If you are wondering how to get your kids more active, how to find time to exercise, or are looking for a sport that everyone in your family can participate in, consider trying CrossFit. While memberships at a box (what CrossFitters call their gyms) can be spendy,  we have made room in our budget for them because fitness has become such an integral part of our lifestyle. If you cannot afford it for long term, many CF boxes have shorter-term contracts where you could get the coaching for the movements and techniques and then simply follow the CrossFit and CrossFit Kids websites, which post WODs every day. I can honestly say I have never been this fit, this strong, or this confident in my own skin. Even when I was involved in athletics, I was only trained for that sport, and I was never involved in any given sport for very long, as I have never really considered myself an athlete. I just played for fun. Now, I am playing again for fun, but life is the game and being fit makes it so much better!
Enough about that...On Wednesday we went to the Kennedy Center for National Symphony Orchestra Youth concert, "Music is a Language." Both kids and I enjoyed it immensely--it's the NSO--how can we not? I appreciate the fact that we live in a place where there are so many opportunities for rich cultural experiences. I do not, however, appreciate the traffic we get stuck in going to such events. Inevitably we come home completely wiped out--not from the event itself, but more from whatever traffic jam we got stuck in, or from having to drive in the city, which fries my neurons horribly. Minivans in the city are just wrong. I need a Mini (without the van part)!

Now with the furlough behind us (until the next government crisis), Dad will return to work tomorrow and we need to get back into routine. I will miss having my best friend around. I will miss having the laundry caught up--he is the best at keeping that under control! While some moms may have been thrown off by having dads around unexpectedly for two whole weeks doing who-knows-what, I was least not much.

Saturday, October 05, 2013

Weeks 6 & 7: In Which we Bend and Stretch and Remain Flexible

I haven't posted the past two weeks because life has been a little less-than-predictable, and ever-so-interesting. Last week we were blessed with completely unexpected house guests. Thankfully they are also folks who homeschool, so we still got work done, but not the usual amount and I certainly didn't remember to take photos.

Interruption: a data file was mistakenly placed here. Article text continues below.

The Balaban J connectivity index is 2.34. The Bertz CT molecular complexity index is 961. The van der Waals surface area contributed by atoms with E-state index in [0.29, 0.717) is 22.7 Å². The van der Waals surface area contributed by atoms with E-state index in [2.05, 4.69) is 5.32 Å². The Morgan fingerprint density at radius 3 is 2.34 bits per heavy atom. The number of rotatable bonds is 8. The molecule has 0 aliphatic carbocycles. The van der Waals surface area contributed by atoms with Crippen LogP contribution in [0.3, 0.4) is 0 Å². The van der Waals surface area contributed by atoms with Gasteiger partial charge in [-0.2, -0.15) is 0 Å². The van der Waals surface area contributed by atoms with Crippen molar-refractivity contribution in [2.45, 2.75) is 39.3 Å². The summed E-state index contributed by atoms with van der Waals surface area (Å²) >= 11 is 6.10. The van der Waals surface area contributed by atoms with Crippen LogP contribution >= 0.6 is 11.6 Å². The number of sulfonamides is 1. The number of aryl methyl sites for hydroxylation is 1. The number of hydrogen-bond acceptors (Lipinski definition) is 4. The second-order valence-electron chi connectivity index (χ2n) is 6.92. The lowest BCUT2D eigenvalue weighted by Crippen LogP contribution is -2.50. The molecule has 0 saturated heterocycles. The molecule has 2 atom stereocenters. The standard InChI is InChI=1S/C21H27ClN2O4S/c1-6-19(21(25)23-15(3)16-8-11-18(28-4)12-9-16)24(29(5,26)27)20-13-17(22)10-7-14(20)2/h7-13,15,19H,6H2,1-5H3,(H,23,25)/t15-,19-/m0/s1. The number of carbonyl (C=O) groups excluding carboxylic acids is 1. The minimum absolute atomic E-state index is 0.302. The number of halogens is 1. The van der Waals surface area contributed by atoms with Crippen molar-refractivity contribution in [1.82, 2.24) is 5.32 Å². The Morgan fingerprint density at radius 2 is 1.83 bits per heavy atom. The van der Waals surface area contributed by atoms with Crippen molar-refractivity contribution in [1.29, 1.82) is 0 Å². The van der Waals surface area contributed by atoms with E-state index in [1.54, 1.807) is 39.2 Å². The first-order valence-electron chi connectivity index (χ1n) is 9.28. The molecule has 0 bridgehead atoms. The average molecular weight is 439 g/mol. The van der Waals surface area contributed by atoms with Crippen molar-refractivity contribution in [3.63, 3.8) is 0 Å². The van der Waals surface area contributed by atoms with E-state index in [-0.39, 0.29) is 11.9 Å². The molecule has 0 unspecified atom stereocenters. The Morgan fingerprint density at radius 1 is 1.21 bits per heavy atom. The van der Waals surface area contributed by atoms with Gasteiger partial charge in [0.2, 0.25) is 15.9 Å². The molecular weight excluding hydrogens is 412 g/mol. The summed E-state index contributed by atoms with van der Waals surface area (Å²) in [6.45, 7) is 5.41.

This past week has forced us to flex because of the so-called government shut-down. Dad is therefore home with us for the week, with no apparent notion of when he will return to work. It's wonderful having him home, but there is that small bit about getting paid--he isn't. We can't do much but hang out at home and enjoy being together, or go to CrossFit since that is not an out-of-pocket expense. Hubs has done a ton of yard work, and it all looks great. I'm ready to fill in my flower beds with pansies and mums, now...just as soon as he goes back to work. How long until an election? 

But this week was wonderful, and since my husband was home, and we carried on and made up for last week's loss of routine with a concerted effort to get back on track. So we...
refreshed Mrs. Chicken's salts

Set goals

Turned into grammar ninjas
just keep diagramming...
Oh, he is hilarious, alright!
did a little science-for-fun
caught up on TOG reading
enjoyed the beautiful weather on the patio
did a tough WOD together

Then last night we had the most amazing supper and friends over to enjoy it with us! Truth is, I would rather eat food like we had last night with good friends than go out to eat any day of the week...

I am finally reaching the point in my homeschooling journey where flexibility and loss of time spent on books does not upset me. I am learning to take all of life as it comes and not separate out schooling as being an entity different from life. Here I reiterate the point that I have made before--I want whole individuals who are trained to live life and be learners in every situation. I think these goals have been well served the past couple of weeks. It appears that we will have about one more week to bend and flex...Maybe Congress should take some lessons...

Sunday, September 22, 2013

Week 5: In Which We Think A Lot About Food and Mummify Some

I have a son who is growing into a man. He eats. A lot.

We do not eat junk food. I am not sure what you would classify us diet-wise, but it borders on paleo / primal because we do not eat many grains, but it isn't paleo because we occasionally eat rice and raw dairy. Aside from this, we also eat beans, soaked and / or sprouted. Therefore, all of these minor indulgences mean that we don't fit into any particular diet scheme except for "real food."

It may be easier to say what we don't eat:
- foods containing gluten
- refined sugar
- high fructose corn syrup
- meat that originated in a c.a.f.o.
- most grains, except basmati rice, buckwheat, and rarely, gluten free oats
- foods containing non-fermented soy
- foods containing nasty oils that tend to be high in omega-6 such as canola or vegetable oil.

What this means is that I have been spending a lot of time in the kitchen lately. My son is probably getting ready for a growth spurt because he cannot get enough to eat, and everyone in the household is doing rigorous CrossFit workouts which keep the apetite up.